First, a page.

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Allergic reactions to nettles can occur when your horse brushes against the plant, eats the plant or inhales the spores from the plant. Young horses are especially at risk of having a nettles allergy. Symptoms include severe constipation and inflammation of the intestinal mucosa.
Oozing, soft nodules or doughnut shaped, raised areas will appear on parts of your horse’s body. These nodules can cause itching; however, they rarely cause pain. Generally, nettles allergies will present in the late spring and summer months.
Nettles, also called common nettle, stinging nettle, nettle leaf and urtica dioica, are a part of the Urticaceae family and are a herbaceous perennial, flowering plant. Nettles are native to Western North America, Northern Africa, Europe and Asia. Some horses do have a nettles allergy that causes problems within the gastrointestinal tract.
When you notice that your horse is acting oddly and/or there are physical symptoms that need immediate attention by a veterinarian, you should remove your horse from their pasture and put them in a well bedded stall. Contact your veterinarian for an assessment and do not feed your horse anything until your veterinarian has arrived. Symptoms of a nettles allergy include:
Nettles allergy will occur when your horse is exposed to the allergen that is found on the nettles plant. The symptoms are typically cosmetic and do not cause severe pain to your horse. The nodules that occur are not pretty to look at and many horse owners are worried about the cosmetic look of their horse.
Many times nettles allergy will clear up by itself when there is a change in the environment and/or diet. Your veterinarian may need to put your horse on steroid injections if the nodules do not clear within a few weeks.
In many instances, it will be difficult for your veterinarian to identify the exact allergen that is causing your horse’s allergic reaction without running a full allergy panel.
Your veterinarian will take a full medical history and ask you about your horse’s environment and diet. They will conduct a full physical examination of your horse, paying close attention to the nodules that have presented.
Your veterinarian will run basic tests such as a complete blood count, fecal examination, and urinalysis. A biochemistry panel may also be ordered. These tests will rule out potential causes of the allergic reaction. A biopsy of one of the nodules will help your veterinarian confirm that your horse is having an allergic reaction but it will not necessarily identify the allergen.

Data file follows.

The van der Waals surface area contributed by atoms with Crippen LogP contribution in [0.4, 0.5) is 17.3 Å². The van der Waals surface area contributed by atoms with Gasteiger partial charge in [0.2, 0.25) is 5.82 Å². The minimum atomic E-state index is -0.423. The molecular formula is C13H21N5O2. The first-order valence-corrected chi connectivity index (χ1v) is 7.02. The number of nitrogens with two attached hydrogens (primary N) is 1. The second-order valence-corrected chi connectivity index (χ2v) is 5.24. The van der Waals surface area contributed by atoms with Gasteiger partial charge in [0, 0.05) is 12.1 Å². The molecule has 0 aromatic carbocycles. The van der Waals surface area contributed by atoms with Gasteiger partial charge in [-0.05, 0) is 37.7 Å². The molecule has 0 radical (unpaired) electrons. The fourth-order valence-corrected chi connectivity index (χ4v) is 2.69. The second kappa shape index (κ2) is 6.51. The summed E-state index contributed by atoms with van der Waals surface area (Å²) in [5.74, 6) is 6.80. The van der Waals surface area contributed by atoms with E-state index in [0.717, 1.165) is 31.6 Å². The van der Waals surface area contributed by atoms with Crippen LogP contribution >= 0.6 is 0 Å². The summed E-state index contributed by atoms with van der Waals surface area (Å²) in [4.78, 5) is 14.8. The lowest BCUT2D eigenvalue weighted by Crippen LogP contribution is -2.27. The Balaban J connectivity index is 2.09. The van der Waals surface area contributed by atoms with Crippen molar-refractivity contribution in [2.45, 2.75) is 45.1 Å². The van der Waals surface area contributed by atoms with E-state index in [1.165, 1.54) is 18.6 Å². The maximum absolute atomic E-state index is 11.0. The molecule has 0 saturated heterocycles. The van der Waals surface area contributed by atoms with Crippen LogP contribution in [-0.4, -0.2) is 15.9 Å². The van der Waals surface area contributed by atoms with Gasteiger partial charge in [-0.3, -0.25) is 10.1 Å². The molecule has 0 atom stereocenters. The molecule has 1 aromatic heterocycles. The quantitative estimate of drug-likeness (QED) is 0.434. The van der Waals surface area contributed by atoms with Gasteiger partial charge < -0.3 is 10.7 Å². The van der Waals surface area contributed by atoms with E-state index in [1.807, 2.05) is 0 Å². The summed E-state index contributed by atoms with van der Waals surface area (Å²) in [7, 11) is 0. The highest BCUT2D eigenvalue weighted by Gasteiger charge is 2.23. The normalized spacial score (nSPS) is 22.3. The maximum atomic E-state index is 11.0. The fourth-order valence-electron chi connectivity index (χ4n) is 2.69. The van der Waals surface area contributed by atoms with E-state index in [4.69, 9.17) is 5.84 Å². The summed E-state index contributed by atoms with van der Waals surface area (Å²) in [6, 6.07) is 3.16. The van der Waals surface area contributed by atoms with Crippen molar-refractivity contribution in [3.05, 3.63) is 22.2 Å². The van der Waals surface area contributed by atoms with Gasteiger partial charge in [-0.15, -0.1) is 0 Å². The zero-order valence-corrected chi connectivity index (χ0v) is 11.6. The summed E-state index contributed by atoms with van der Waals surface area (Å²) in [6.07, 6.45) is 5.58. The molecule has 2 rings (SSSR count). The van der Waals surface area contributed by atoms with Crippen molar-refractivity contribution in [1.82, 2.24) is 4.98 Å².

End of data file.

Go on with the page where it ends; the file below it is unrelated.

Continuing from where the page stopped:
It may be difficult for your veterinarian to identify the allergen that is causing your horse’s problems without conducting a full allergy panel and eliminating common allergens. This can be time consuming and expensive. Your veterinarian may walk through your horse’s pasture looking for plants that could potentially cause an allergic reaction. They may take samples and test those to plants to find which one is the problem.
In many cases of nettles allergy in horses, treatment is not necessary. The condition resolves itself within just a few weeks after being removed from the environment or changing the diet.
In some instances where the allergy is severe, your veterinarian may recommend steroid injections to stop the allergic reaction, steroids can also be added to your horse’s feed if you do not want the injections. Antihistamines can also be useful to stop the allergic reaction.
For the actual nodules that are on your horse’s skin, your veterinarian will prescribe a mild antiseptic solution to be used along with antibiotic creams and corticosteroid creams.
Your horse’s prognosis is good and many times may not require additional medications. Your horse will need to be kept away from the nettles plants to keep them from having another allergic reaction. Although not painful for your horse, cosmetically your horse looks terrible when their skin is covered in soft, oozing nodes.
Be sure to follow all dosing instructions carefully on the medications prescribed by your veterinarian. If you have any questions regarding the medications, contact your veterinarian. Reducing your horse’s stress can also help keep them from having a relapse. An allergic reaction occurs when the immune system is not working properly and stress will hinder your horse’s immune system.
Pasture management should be practiced and any nettles plants should be removed to avoid any more reactions. If necessary, use a pasture safe herbicide on your horse’s pasture to eliminate any possible allergens.
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